Rajiv Sethi, a professor of economics at Barnard College, Columbia University, said in a blog entry update dated February 17, 2010, that: “Rob Bennett makes the claim that market timing based on aggregate P/E ratios can be a far more effective strategy than passive investing over long horizons (ten years or more.) I am not in a position to evaluate this claim empirically but it is consistent with Shiller’s analysis and I can see how it could be true.”
Schroeder (a regular at the Goon Central board) put a comment to that blog entry that night describing a case in which he believes that Buy-and-Hold produced better results than Valuation-Informed Indexing. I disputed this point, arguing that Schroeder’s illustration was cherry-picked after-the-fact and that The Investor’s Scenario Surfer shows that Valuation-Informed Indexing produces better long-term results in roughly nine out of 10 of the possible returns sequences. I asserted that a strategy that produces good results in only one out of 10 of the possible scenarios is a high-risk strategy and that, thus, it cannot be said that Buy-and-Hold is providing good risk-adjusted returns even in those few cases in which it yields better nominal results than Valuation-Informed Indexing.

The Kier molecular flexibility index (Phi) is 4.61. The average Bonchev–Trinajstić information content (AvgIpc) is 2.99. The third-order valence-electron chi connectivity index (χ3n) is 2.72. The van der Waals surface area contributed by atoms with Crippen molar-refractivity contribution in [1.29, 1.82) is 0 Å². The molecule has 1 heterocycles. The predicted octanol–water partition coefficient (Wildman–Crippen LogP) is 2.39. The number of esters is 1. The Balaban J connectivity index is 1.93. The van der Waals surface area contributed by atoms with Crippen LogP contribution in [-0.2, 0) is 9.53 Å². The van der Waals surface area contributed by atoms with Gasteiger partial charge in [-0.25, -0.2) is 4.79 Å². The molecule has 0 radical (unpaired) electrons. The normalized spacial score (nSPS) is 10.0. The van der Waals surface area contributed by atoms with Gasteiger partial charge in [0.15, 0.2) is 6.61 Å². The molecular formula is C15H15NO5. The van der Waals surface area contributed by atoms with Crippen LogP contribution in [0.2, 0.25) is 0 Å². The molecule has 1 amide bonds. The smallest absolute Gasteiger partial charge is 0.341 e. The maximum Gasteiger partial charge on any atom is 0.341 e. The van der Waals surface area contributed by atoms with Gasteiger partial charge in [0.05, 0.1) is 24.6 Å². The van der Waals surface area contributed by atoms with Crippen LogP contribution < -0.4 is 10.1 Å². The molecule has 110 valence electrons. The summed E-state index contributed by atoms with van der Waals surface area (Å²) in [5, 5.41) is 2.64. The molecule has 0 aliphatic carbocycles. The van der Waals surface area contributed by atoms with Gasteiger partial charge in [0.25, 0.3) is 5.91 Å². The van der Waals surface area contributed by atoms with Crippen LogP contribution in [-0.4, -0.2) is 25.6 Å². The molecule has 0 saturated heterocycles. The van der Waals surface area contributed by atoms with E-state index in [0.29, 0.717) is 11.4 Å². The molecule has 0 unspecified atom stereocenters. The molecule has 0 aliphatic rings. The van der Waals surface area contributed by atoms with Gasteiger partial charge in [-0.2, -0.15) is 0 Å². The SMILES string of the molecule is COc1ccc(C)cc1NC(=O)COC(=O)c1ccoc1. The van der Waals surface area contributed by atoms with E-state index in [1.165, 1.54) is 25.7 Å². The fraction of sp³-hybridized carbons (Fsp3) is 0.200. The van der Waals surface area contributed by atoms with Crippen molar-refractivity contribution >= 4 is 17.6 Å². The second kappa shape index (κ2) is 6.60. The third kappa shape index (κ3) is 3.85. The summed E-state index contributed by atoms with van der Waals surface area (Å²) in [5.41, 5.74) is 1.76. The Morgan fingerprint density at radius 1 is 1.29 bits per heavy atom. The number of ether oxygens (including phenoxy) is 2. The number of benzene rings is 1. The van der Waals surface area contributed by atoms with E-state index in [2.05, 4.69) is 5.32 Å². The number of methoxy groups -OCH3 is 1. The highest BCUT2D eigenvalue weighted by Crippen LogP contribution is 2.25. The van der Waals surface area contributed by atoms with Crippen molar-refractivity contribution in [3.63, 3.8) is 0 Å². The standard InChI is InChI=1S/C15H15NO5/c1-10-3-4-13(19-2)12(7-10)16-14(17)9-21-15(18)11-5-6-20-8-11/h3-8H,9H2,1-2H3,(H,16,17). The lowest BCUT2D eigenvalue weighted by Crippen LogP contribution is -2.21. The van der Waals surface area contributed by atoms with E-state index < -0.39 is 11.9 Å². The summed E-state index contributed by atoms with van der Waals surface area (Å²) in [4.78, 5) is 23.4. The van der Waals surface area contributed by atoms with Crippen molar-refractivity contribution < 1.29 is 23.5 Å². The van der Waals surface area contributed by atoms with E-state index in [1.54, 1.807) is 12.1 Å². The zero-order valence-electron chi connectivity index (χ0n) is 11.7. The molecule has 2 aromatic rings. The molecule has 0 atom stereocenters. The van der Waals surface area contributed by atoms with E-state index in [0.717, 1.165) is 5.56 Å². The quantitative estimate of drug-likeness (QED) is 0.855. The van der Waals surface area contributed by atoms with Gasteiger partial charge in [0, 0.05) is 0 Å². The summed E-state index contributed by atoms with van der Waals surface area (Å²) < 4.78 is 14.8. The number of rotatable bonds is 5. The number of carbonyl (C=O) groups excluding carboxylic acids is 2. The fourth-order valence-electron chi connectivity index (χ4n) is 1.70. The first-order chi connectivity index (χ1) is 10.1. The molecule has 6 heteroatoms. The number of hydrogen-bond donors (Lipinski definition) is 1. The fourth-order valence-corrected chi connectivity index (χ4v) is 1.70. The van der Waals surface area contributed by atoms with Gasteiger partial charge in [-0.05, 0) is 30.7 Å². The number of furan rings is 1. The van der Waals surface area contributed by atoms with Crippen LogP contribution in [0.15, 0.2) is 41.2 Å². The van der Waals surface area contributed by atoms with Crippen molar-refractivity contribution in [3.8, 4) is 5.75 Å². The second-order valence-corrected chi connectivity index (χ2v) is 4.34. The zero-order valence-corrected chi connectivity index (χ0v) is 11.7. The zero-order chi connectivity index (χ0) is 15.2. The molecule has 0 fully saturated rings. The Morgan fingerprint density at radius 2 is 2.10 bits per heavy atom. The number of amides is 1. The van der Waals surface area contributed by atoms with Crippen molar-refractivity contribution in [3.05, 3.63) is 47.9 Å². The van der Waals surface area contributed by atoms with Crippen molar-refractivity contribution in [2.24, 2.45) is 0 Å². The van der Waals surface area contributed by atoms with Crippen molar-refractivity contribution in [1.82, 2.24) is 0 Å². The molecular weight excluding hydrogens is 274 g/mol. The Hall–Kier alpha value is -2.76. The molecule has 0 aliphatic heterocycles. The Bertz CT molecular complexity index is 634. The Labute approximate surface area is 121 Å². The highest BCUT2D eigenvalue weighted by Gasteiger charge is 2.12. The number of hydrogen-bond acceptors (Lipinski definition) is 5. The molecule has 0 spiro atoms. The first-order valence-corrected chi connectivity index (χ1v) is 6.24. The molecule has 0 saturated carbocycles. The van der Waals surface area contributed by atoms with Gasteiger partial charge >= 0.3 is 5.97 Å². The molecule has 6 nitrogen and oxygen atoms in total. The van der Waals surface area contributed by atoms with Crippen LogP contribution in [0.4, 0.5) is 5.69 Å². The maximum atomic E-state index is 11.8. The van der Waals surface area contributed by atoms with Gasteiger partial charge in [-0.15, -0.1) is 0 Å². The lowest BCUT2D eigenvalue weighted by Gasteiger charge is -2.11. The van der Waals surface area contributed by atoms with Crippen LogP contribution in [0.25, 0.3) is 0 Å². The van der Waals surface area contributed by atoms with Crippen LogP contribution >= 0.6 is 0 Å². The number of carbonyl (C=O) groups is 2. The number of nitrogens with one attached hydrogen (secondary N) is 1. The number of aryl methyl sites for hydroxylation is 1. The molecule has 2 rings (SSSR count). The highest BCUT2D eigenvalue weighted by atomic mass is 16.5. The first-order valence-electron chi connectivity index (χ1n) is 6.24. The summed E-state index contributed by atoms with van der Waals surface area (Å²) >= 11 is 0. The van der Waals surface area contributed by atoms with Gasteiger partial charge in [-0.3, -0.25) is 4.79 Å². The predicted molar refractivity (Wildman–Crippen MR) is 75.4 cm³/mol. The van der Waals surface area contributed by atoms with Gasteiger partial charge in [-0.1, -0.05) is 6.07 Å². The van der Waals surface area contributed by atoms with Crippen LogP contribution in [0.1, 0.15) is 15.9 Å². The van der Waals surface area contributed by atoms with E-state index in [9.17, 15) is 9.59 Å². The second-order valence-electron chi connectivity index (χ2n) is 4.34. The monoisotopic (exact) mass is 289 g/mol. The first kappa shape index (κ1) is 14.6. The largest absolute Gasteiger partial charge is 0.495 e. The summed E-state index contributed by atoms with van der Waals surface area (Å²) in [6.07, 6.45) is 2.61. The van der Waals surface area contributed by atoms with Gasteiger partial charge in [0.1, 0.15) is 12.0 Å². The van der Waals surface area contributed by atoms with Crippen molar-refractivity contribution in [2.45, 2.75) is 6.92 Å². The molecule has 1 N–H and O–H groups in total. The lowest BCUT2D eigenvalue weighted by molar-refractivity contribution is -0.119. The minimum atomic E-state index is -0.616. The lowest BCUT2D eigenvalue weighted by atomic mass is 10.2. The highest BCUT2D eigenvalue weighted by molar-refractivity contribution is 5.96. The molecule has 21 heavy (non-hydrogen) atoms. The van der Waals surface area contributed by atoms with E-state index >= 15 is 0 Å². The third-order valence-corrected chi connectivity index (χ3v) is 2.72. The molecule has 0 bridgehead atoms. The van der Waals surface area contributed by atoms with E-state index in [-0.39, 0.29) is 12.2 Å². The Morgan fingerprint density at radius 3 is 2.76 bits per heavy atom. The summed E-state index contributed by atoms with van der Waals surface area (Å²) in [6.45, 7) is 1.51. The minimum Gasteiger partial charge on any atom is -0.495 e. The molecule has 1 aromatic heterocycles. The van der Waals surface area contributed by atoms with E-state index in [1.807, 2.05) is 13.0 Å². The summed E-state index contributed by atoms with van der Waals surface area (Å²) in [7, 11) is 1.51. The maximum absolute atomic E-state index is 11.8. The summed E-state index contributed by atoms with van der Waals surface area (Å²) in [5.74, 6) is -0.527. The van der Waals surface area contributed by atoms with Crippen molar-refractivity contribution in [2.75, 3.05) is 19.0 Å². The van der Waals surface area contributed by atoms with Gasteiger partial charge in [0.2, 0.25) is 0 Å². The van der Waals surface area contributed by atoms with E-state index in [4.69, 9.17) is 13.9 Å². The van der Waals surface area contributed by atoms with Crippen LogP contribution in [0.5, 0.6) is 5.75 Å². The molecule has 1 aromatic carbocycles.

Sethi offered the following comments in response to my post:
“Rob, I don’t think that randomly generated returns (regardless of the distribution you are using) can provide a convincing test of your claim. What you would need to do is to use historical data (as Schroeder has done) with multiple starting points and horizons. But even this is not enough: the P/E thresholds you choose for switching portfolio composition must be such as to generate on average over time the same asset allocation as the buy and hold strategy. In other words, you can’t pick the critical P/E thresholds (12/20) and the asset allocations (25/50/75) independently: they have to be selected jointly to match the buy and hold asset allocation over long horizons.”
I posted a lengthy response, which I encourage you to read by following the link set forth above.
I am grateful to Sethi for sharing his thoughts with us. I believe that he has pushed the ball forward a bit. That Schroeder individual I am not so sure about (I’m joking — there have been numerous cases in which Schroeder has offered constructive comments and this is one of them, in my assessment).